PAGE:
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Apr 9, 2010
Aaron M wrote:
Messner was absolutely awesome, but most of what he did was totally change climbing. He was a visionary and great all around climber, no question! But...could he redpoint 5.13? Probably not, Steve House can. Steve could obviously free solo Everest without O2. But the first assent in that style will always be Messner's. I don't mean this to be a Steve House love fest, this is just why I chose him. I don't think that there is much room to "change" climbing anymore. So, Messner will go down in history as a great and rightly so! You can only excel at whatever discipline that you enjoy. The pro-climbers out there have become to specialized. Could Sharma climb the Rupal face, no. Just like Steve House couldn't climb Jumbo Love.



Yeah that was kinda my point. But looking at it as a reference of all round climber. And I think you have to take time into consideration as well. With what we have now, things are vastly differnt, safer so to speak. To be the best all round climber, you would have to excell, above and beyond all the rest in each disipline. This hasn't existed since Messner. Thus Messner has the "Babe Ruth" home run record of climbing, still waiting to be beat.
Ian F.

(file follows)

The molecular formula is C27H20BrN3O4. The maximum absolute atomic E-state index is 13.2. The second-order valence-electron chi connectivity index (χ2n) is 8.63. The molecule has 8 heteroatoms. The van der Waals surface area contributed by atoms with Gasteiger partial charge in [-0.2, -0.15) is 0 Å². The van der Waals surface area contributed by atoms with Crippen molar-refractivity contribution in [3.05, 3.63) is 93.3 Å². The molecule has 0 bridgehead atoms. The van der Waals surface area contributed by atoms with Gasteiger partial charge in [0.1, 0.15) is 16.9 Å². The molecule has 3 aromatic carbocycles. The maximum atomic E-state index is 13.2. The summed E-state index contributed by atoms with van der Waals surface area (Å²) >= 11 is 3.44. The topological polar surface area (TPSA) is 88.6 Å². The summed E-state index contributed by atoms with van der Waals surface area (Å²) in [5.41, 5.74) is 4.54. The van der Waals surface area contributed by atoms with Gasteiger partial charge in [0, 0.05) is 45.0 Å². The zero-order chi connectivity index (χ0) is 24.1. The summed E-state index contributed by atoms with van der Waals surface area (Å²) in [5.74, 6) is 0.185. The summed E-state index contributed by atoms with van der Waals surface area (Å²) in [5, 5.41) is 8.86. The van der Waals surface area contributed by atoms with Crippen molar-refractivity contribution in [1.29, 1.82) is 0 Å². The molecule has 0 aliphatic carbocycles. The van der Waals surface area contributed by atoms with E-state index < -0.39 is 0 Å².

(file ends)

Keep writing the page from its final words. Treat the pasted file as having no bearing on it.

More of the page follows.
From Phx
Joined Dec 11, 2007
89 points
Apr 9, 2010
Bocan
Perhaps not the best, but I vote for Henry Barber, Gill and Jeff Lowe. Old school name dropping...

As pointed out above there are so many different elements that go into this. What about the old school climbers that were doing things that "weren't possible". Chris Sharma knows the impossible is possible, but Underhill, Fritz, Robbins...nobody KNEW if that stuff could be pulled off.

Astronauts man...astronauts.
Scott McMahon
From Boulder, CO
Joined Feb 15, 2006
952 points
Apr 9, 2010
Bouldering at Bishop
Dave Macleod
5.14+ r/x trad
14c/d sport
Hard Bouldering
Hard Ice
Hard Mixed
All that Scottish mountain(hill)eering in nasty winter conditions.

I guess just the high altitude stuff is missing...unless I am remembering incorrectly
Nikolai Daiss-Fechner
From Boulder, CO
Joined Jan 25, 2005
10 points
Apr 9, 2010
I don't think any other climber dominates their home country as thoroughly as Dave Macleod dominates Scottish climbing. He is (or at least at one point was...my knowledge may be out of date) his country's hardest trad route, hardest sport route, hardest boulder problem, and hardest mixed route. This not only requires a high level of skill. but it also takes some extraordinary dedication considering the uncooperative nature of Scottish weather and conditions. Very impressive.

Stateside, I might put in a vote for Tommy Caldwell as the most well-rounded performer on rock-- very high end sport, trad, and bouldering.